Tuesday, February 28, 2012

Review: Tower Heist

When I first saw the trailer for Tower Heist, I thought it looked like a B-Level Ocean’s 11.  Then I saw that Brett Ratner had directed it and revised my expectations to D-Level.  But truth be told, what makes it onto screen for the first hour of the movie is a passable attempt at a caper flick.  Trump Tower in Columbus Circle makes for a very solid backdrop against which the Madoff-esque plot can unfold.  Don’t get me wrong, Ratner, Stiller, and Murphy aren’t exactly channeling Soderbergh, Clooney, and Pitt here, but this film is definitely a step up from X-Men: Last Stand, Little Fockers, and Norbit respectively.  The problem then with Tower Heist is the last thirty minutes, but more on that later.

So what worked?

- Alan Alda.  As Arthur Shaw, the veteran thespian proves once again just how accomplished he is – seamlessly slipping into a role that calls for the kind of duplicity one would expect from a swindler of Madoff proportions.

- The pacing.  Most of the movie moves at a brisk pace.  This is however partially due to the fact that Ratner rarely lets his films get bogged down in character development.  So while you will never get depth from one of his movies, at least you know that the man keeps the proverbial assembly line moving.

- Stephen Henderson.  As Lester the kind-hearted doorman, Henderson adds some much needed likability to the proceedings.  His presence alone makes you hope that in the end, Alda’s Shaw get his just deserts.

So what didn't work?

- Ben Stiller.  Stiller is miscast as the straight man in this film, which is ironic because he has made a nice career for himself playing the ultimate misfit.  Everything you like about a Ben stiller performance – oddball behavior, physical comedy, and painfully awkward les faux pas - is absent from this film.  As the lead, he is drab, one dimensional, and predictable.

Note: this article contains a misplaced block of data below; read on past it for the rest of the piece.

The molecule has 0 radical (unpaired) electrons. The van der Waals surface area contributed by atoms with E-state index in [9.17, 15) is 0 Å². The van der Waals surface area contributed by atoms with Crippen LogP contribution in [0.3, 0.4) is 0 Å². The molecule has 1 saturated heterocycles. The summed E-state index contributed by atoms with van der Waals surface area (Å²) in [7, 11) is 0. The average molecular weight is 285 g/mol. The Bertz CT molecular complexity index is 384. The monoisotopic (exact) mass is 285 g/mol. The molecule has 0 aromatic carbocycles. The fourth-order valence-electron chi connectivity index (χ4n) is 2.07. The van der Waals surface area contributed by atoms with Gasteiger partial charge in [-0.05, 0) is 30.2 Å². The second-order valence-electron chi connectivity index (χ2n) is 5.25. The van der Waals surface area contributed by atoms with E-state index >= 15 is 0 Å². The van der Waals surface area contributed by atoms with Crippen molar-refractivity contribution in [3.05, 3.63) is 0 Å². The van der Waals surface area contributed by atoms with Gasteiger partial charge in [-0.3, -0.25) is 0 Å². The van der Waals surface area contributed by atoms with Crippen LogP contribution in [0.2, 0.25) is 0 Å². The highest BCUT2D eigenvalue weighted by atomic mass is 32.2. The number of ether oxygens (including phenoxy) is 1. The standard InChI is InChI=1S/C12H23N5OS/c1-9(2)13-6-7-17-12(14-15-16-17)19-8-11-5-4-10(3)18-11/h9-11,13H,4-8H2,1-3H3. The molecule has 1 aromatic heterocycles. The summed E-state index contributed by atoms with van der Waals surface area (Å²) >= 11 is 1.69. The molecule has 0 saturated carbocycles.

- Eddie Murphy.  Nothing Murphy does in this film works.  He has no chemistry with Stiller and adds no comedic relief to the proceedings.  If delivering lines loud and over-the-top were an Olympic event, Murphy would have walked away with the gold for his performance.

- The third act.  It's dangerous when a flimsy script gets cerebral with its plot twists, because when that happens, things tend to come to a screeching halt.  I guess this derailment of Tower Heist was inevitable.  Just like any other team or individual who tries to defy the odds to accomplish the impossible, Brett Ratner’s attempt to make a decent movie was destined to run out of steam during crunch time.

- Underutilized Cast.  Tea Leoni, Judd Hirsch, Casey Affleck, and Matthew Broderick are given nothing to work with in this film - a total waste of comedic talent.

So…should you see it?

Should you ever see a movie that lists the director and the two lead actors as things that do not work in the film?  Of course not, but there is just enough in this film to make it tolerable under precise circumstances…in other words: for free, because honestly, the biggest heist about this movie is that it made $153 million worldwide at the box office.  So wait for it to show up on TBS or something.  At the very least, lower investment and expectations for this movie will decrease your disappointment.